At this time of the year, woodlands take on an almost magical atmosphere. The low sunlight, the vibrant green mosses that cushion rocks and walls, the lichens on the branches – they all add to that ‘other world’ feel.
It’s easy as we walk through areas of ancient woodland to feel as though we’re stepping back into the past where small communities lived and worked; farming then was oh so different to the vast machines and factory farming practices of so many in the 21st century.
It’s on walks like this that our thoughts drift not just to the past but to the world of the little people. It doesn’t take much imagination to picture a world of fairy glens and toadstool houses. For some, being ‘away with the fairies’ is a term not always used kindly. This thought led to the following poem …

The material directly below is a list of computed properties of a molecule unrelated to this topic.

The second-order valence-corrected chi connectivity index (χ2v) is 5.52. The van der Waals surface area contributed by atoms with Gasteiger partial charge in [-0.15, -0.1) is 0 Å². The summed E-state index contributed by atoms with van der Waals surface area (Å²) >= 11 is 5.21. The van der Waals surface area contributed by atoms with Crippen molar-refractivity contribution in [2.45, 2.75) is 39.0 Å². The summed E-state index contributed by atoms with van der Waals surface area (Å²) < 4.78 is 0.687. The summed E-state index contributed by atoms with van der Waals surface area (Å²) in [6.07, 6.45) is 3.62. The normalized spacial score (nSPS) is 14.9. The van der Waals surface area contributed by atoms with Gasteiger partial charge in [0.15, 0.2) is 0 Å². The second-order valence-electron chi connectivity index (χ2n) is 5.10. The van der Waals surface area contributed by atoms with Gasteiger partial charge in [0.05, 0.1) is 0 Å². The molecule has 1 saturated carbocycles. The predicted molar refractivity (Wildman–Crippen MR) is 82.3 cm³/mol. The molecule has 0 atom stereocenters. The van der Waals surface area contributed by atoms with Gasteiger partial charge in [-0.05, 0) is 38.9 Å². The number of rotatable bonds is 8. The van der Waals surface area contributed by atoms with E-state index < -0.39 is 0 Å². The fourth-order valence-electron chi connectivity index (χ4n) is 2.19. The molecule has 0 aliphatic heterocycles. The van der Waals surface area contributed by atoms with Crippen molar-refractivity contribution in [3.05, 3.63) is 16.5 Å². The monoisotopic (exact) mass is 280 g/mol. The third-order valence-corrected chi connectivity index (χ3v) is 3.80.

Secrets Shared With Bees
Folk say ‘Take no notice of him
he’s away with the fairies.’
Aye, well mebbe so, I just let
them think what they like.
I‘m happy in my world – a sight
better than theirs I reckon.
I know – when I’m sitting
outside or walking in this bit
of a wood we’ve got nearby –
it’s peaceful. No loud voices,
no rushing, just take me time
look, listen. I hear the bees,
talk to them. Aye, I remember
my old uncle who kept bees – long
time ago that was, but he told me
‘Tell the bees – you have to tell
them when I’m gone.’ So, I’ve kept
telling these here, what’s going on.
Sitting here in the wood, I forget
about other stuff, listen to grasses
rustlin’, watch for my little robin, let
him share bits of toast I keep from
breakfast. He’ll eat from me hand now,
does a little jump up and down first
Some folk say I’m daft, talk to meself.
Oh, I see them pulling faces when I
put bits of sheep’s wool in me pocket –
to make it nice and soft, warm. I come out
here, forget those folk. This is my place
and where I’ve got real friends, peace.
Fairies? Well, that’d be telling wouldn’t it?
That’s between me and the bees.